We can ensure the athletes are prepared for games by having practices that accumulate more Training Load and high-intensity Training Load than the games themselves, followed by enough rest to recover for the game. Along the same vein, an athlete wishing to race a half marathon needs to complete more total volume than the half (for example, 15 miles), so running at a high intensity at the end of a race is not foreign. 

Scenario 1: Optimal performance

We can use the Athos Team Dashboard to see how the training has impacted the team leading into a game. Leading into the game on 2/14, the team average Training Load and Training Load in each intensity zone for the Glasgow Rocks athletes shows that they well rested with a step-decline in Training Load leading into the game. This resulted in a win against the Plymouth Raiders.

It is critical to periodize both intensity and total load (volume) going into a game. The above plot shows an ideal periodization scheme, where the practices on 2/10 and 2/11 challenged the players more than games, but 2/12 and 2/13 provided enough rest so they would be game ready.  ACR on the team dashboard in the OTC shows the team's current average ACR and provides one number that can be used to understand if periodization is appropriate leading into the game.

For example, the following figure shows the team dashboard on the day before the game. The athletes are in a prime position to play since the ACR is between 1-1.2 and Training Load is trending down (as the athletes rest).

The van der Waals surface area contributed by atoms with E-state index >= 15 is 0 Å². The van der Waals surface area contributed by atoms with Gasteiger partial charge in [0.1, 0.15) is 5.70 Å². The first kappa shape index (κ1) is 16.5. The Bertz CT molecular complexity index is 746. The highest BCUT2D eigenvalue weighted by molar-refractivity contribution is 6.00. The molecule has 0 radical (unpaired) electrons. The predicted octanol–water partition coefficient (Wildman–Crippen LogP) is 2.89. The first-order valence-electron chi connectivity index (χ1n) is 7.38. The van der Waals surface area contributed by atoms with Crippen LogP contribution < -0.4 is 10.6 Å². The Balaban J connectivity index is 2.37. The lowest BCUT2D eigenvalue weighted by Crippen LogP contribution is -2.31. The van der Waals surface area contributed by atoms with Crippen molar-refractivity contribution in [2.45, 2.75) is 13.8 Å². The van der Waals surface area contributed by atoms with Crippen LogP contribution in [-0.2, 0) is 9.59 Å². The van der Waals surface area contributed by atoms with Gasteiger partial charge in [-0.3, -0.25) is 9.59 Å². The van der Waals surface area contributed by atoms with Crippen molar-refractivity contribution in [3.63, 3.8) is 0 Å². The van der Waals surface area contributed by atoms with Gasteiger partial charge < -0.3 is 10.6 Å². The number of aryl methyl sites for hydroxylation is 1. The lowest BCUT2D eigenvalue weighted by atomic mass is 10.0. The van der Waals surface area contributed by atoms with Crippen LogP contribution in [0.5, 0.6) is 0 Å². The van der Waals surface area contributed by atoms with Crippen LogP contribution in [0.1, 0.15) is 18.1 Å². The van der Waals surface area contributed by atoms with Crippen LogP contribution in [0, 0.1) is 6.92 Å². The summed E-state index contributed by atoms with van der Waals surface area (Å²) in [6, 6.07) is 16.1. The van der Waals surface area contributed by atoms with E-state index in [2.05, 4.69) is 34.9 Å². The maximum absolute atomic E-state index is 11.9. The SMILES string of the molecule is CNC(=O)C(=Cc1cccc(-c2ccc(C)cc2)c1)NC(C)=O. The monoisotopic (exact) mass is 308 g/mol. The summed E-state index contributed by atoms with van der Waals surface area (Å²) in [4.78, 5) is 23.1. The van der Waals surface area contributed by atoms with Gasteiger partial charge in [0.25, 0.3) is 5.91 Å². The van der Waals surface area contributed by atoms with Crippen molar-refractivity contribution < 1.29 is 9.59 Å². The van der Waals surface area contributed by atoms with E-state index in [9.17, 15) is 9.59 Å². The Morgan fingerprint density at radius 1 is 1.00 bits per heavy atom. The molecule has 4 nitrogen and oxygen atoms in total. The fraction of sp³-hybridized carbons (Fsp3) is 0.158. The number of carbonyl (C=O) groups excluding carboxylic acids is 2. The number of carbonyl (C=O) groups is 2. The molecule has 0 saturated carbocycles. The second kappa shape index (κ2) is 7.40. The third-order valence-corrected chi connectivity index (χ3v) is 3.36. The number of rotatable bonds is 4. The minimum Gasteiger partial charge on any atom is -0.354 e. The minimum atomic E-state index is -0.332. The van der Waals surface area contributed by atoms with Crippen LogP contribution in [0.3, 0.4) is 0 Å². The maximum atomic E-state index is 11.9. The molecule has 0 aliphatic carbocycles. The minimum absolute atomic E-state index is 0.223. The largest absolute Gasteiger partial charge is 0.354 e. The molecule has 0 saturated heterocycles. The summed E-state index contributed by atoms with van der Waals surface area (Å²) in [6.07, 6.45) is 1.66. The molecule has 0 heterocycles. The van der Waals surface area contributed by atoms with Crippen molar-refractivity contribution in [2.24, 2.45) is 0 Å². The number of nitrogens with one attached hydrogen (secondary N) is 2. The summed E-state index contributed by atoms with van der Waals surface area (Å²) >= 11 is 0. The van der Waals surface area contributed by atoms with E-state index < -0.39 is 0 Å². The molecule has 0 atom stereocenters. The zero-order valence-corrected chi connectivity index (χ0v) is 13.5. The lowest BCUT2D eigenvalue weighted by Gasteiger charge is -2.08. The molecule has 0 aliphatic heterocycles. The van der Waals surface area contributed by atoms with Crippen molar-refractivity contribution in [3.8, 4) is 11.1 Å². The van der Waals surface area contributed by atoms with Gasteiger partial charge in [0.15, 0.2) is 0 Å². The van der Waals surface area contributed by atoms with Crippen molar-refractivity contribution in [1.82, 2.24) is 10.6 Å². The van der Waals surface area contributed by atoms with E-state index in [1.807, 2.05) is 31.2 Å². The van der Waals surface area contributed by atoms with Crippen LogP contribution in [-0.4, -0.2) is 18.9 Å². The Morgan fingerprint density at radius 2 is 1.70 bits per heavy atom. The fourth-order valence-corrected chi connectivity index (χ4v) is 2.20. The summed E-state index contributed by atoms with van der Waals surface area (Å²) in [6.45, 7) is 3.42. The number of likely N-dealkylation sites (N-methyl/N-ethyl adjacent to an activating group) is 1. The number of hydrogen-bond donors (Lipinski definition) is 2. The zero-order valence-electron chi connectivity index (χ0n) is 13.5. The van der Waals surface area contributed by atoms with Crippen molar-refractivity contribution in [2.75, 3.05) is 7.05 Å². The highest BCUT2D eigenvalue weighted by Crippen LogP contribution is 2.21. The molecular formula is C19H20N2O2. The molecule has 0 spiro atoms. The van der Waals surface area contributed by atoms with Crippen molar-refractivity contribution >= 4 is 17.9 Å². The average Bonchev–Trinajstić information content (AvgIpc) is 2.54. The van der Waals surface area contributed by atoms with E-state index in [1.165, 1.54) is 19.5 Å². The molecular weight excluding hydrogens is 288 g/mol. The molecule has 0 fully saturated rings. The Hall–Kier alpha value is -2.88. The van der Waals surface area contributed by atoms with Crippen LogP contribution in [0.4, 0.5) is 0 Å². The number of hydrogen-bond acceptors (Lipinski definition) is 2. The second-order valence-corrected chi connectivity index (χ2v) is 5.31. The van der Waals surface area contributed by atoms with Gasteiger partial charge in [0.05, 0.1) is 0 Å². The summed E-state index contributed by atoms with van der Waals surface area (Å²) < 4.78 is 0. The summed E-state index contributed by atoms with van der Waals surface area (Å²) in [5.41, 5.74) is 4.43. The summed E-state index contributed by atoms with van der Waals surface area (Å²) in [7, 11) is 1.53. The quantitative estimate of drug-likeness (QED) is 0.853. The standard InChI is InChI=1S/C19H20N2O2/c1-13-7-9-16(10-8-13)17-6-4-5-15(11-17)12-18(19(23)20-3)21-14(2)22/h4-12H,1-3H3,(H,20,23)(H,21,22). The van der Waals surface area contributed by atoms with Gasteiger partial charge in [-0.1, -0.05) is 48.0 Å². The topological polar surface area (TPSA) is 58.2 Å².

Scenario 2: Inadequate periodization

In contrast, the load leading into a game may not be periodized ideally. For example below, the athletes had a recovery day on 3/10 and the coach increased the load on the athletes following that recovery day. The athletes were not rested enough for their game on  3/14.

On the day before the game, the team dashboard in the OTC will look like this:

Where the team average ACR is quite high (1.5) for the day before on a game due to the increased Training Load. 

Team ACR: How is the team’s long term programming going?

To get an idea of exactly how much volume your team needs on a given day, coaches should refer to 2 main quantities: 1) the demands of the game, and 2) the team acute to chronic ratio (ACR).

The above plot shows a daily ACR value for a different team. As expected, the ACR oscillated to accommodate game demands. Each arrow indicates a game, and ideally the coach wants to see a decline in ACR for the day or two prior to a game. This happens nicely for the games on 2/03, 2/08.

Coaches can easily identify if any individual athletes are outliers from the team Training Load in each zone or team ACR. The athletes will be color coded green if they are similar to the average intensity in practice, yellow if they fall outside a small range, and red if they were extremely different from the rest of the team. 

Similarly, each athlete’s ACR may be identified on the expanded view of the team dashboard’s expanded view. 

If an athlete is too far from the team average ACR, it may indicate that athlete needs more rest (if their ACR is high) or more practice (if ACR is low).